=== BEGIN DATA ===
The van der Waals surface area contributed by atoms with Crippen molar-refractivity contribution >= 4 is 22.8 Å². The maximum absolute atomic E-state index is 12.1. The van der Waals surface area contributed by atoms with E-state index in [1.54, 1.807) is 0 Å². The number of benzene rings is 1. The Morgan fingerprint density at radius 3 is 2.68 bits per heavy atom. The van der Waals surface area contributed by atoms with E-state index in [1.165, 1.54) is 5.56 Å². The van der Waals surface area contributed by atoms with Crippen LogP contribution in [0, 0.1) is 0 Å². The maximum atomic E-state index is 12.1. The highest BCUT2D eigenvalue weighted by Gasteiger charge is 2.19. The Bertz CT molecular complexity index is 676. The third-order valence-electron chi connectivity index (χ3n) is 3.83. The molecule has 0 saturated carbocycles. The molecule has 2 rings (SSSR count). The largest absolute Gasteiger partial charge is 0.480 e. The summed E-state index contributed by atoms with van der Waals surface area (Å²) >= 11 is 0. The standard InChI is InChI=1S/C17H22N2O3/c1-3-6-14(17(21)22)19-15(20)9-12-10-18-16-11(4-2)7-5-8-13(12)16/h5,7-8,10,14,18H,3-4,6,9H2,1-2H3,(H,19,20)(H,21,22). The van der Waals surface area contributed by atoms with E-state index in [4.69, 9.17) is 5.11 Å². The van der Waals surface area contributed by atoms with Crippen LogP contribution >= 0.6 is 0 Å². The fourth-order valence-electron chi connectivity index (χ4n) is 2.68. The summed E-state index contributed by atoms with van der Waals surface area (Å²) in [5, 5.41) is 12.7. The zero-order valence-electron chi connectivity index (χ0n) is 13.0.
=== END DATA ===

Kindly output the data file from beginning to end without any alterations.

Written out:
The van der Waals surface area contributed by atoms with Crippen molar-refractivity contribution >= 4 is 22.8 Å². The maximum absolute atomic E-state index is 12.1. The van der Waals surface area contributed by atoms with E-state index in [1.54, 1.807) is 0 Å². The number of benzene rings is 1. The Morgan fingerprint density at radius 3 is 2.68 bits per heavy atom. The van der Waals surface area contributed by atoms with E-state index in [1.165, 1.54) is 5.56 Å². The van der Waals surface area contributed by atoms with Crippen LogP contribution in [0, 0.1) is 0 Å². The maximum atomic E-state index is 12.1. The highest BCUT2D eigenvalue weighted by Gasteiger charge is 2.19. The Bertz CT molecular complexity index is 676. The third-order valence-electron chi connectivity index (χ3n) is 3.83. The molecule has 0 saturated carbocycles. The molecule has 2 rings (SSSR count). The largest absolute Gasteiger partial charge is 0.480 e. The summed E-state index contributed by atoms with van der Waals surface area (Å²) >= 11 is 0. The standard InChI is InChI=1S/C17H22N2O3/c1-3-6-14(17(21)22)19-15(20)9-12-10-18-16-11(4-2)7-5-8-13(12)16/h5,7-8,10,14,18H,3-4,6,9H2,1-2H3,(H,19,20)(H,21,22). The van der Waals surface area contributed by atoms with E-state index in [4.69, 9.17) is 5.11 Å². The van der Waals surface area contributed by atoms with Crippen LogP contribution >= 0.6 is 0 Å². The fourth-order valence-electron chi connectivity index (χ4n) is 2.68. The summed E-state index contributed by atoms with van der Waals surface area (Å²) in [5, 5.41) is 12.7. The zero-order valence-electron chi connectivity index (χ0n) is 13.0.